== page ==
The embodiment described is all of low cost synthetic material and hence is extremely cheap to make; consequently it can be sold as a product to be used once and then thrown away. However, it may if desired by made more sturdy so as to be re-usable.
The contents of the container may be selected from a wide range of possible products, although use with coffee is particularly envisaged. Wherever a flavoured alcoholic essence might be useful either in drink or in food, the present system may be applicable. Examples of solids which may be used are coffee, tea, cocoa, herbs, seeds, roots, berries, fruits, sugars and dairy products (e.g. cream powder for drinks). These are preferably in particulate form.
The alcoholic (ethanolic) liquor likewise may be chosen from a wide range. For use with coffee there may be mentioned whisky, cognac, brandy and the various liqueurs commonly drunk in coffee. Other liquors may be appropriate to other solids, as will be clear to the skilled man.
The size of the container also may be varied in accordance with the intended use. For drinks, a container of a volume between 10 and 150 ml, preferably between 15 and 60 ml, and more particularly 20 to 50 ml, would be typical. Outlet size is preferably from 0.5 to 2 cm across, more particularly 1 to 1.5 cm.
A set of containers may be provided as a pack as shown in FIG. 3. The various containers 1 in the set may contain different ingredients. The packs may be sold with directions to a retailer for time of storage and optionally for turning the pack during storage, to ensure optimum maceration before the product goes on the shelf for sale to a user.
With certain products e.g. coffee with whisky or brandy, the quality of the product is improved by keeping, so the user has the option of storing the container him/herself for a further period after purchase.
5 g of ground coffee and 15 ml of 40% vol. spirit were charged into containers as described above with reference to FIG. 1, and the seals applied.
The volume of each container was 35 ml. A number of such containers 1 were put into a pack 20 (see FIG. 3) in which they were held still by retaining projections 21 between the flat top and bottom walls 22,23 of the pack. The pack was stored for a period of 10 days (7-14 days is typically suitable) with inversion every day. Daily turning is not essential but some turning does enhance the process. At the end of that period a container 1 was opened and the contents added into a cup of boiling water by squeezing the bulbous lower part 2 of the container. The coffee solids were retained in the container by the filter 6. To strengthen the coffee/alcohol/water mixture in the cup, the outlet 9 of the squeezed container 1 was immersed in the liquid and the squeeze released to suck up a volume of liquid. This was then agitated in the container to rinse out the solids, and the resulting `secondary extract` re-dispensed into the cup.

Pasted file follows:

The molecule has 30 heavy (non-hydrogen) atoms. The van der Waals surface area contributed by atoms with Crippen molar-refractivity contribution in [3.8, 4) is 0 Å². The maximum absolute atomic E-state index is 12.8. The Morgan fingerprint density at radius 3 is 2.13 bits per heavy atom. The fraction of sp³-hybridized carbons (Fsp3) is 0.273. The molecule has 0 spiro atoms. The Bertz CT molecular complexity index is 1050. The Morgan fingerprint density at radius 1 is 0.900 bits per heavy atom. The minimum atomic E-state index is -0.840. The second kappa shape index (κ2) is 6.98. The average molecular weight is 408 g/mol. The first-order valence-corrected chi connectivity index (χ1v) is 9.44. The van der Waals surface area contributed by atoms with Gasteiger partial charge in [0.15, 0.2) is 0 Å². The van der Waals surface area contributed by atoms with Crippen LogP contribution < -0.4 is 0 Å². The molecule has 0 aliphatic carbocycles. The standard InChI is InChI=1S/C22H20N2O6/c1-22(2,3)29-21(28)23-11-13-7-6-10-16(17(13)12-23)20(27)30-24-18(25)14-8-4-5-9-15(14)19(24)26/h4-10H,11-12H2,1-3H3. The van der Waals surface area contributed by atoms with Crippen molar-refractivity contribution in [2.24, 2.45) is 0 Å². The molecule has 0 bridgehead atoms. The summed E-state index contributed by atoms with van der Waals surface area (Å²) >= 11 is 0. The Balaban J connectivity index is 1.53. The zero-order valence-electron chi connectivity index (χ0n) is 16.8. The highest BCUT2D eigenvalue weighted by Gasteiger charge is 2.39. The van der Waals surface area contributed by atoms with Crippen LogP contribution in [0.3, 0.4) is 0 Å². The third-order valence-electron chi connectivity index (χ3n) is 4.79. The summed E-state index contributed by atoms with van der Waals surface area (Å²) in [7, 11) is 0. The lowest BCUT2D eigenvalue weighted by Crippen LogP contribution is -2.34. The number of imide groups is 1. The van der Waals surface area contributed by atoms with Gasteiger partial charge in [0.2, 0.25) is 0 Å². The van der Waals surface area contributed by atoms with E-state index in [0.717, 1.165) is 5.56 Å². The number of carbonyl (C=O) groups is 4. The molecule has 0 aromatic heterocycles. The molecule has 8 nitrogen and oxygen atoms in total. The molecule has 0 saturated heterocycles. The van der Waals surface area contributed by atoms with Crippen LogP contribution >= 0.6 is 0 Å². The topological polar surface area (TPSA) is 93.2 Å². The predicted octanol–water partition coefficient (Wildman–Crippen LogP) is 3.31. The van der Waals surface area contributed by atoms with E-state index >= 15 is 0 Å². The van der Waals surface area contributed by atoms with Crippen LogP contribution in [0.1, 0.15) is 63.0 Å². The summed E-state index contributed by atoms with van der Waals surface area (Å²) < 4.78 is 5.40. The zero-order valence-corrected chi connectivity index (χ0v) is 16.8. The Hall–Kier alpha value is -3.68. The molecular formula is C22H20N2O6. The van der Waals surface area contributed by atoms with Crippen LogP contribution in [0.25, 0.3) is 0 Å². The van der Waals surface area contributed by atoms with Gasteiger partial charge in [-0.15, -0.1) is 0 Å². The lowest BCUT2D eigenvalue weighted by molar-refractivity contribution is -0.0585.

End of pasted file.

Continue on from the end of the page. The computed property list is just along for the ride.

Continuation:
|Cited Patent||Filing date||Publication date||Applicant||Title|
|US2123054 *||Aug 5, 1937||Jul 5, 1938||Lamb Edmund J||Coffee making device|
|US3193388 *||Jul 5, 1963||Jul 6, 1965||Max Conrey Thurman||Brewing device for potable liquids|
|US3642499 *||Jun 26, 1969||Feb 15, 1972||Castell Juan Morato||Method of packing cooked food products|
|US4806369 *||Nov 7, 1986||Feb 21, 1989||Thompson Owen E||Method and apparatus for making an infusion|
|JPS6236179A *||Title not available|
|JPS58101645A *||Title not available|
|JPS61177977A *||Title not available|
|1||*||Rombauer, I. S. and Becker, M. R., Joy of Cooking, 1975, pp. 38 39, The Bobbs Merrill Co., Inc.|
|2||Rombauer, I. S. and Becker, M. R., Joy of Cooking, 1975, pp. 38-39, The Bobbs-Merrill Co., Inc.|
|Citing Patent||Filing date||Publication date||Applicant||Title|
|US5906845 *||Dec 8, 1995||May 25, 1999||Robertson; James P.||Flavoring devices|
|US5906848 *||Mar 6, 1996||May 25, 1999||Emil Flachsmann Ag||Process for the removal of undesired contaminations and/or residues contained in beverages or in vegetable preparation|
|US6024998 *||Dec 9, 1998||Feb 15, 2000||Emil Flachsman Ag||Process for the removal of undesired lipophilic contaminations and/or residues, which are contained in beverages or in vegetable preparations|
|US6333060 *||Aug 27, 1999||Dec 25, 2001||Didonato Maureen||Tuna twister|
|US20140044837 *||Aug 7, 2012||Feb 13, 2014||Carla Weisman||Flavor Infusion Container|
|WO1998034524A2 *||Feb 10, 1998||Aug 13, 1998||Noda Satoshi||Bottle for foods|
|WO1998052834A1 *||Apr 9, 1998||Nov 26, 1998||Mt Cup Corp Pty Ltd||A container having a lid with a filter for filtering a liquid and a dispenser therefor|
|U.S. Classification||426/429, 426/80, 426/430, 426/77, 426/111, 426/112|
|International Classification||B65D51/24, B65D51/16|
|Cooperative Classification||B65D51/24, B65D51/1616, B65D2231/025|
|European Classification||B65D51/16C2, B65D51/24|
|May 21, 1999||FPAY||Fee payment|
Year of fee payment: 4
|May 23, 2003||FPAY||Fee payment|
Year of fee payment: 8
|Jun 18, 2003||REMI||Maintenance fee reminder mailed|
|Jun 7, 2007||REMI||Maintenance fee reminder mailed|
|Nov 27, 2007||FPAY||Fee payment|
Year of fee payment: 12
|Nov 27, 2007||SULP||Surcharge for late payment|
Year of fee payment: 11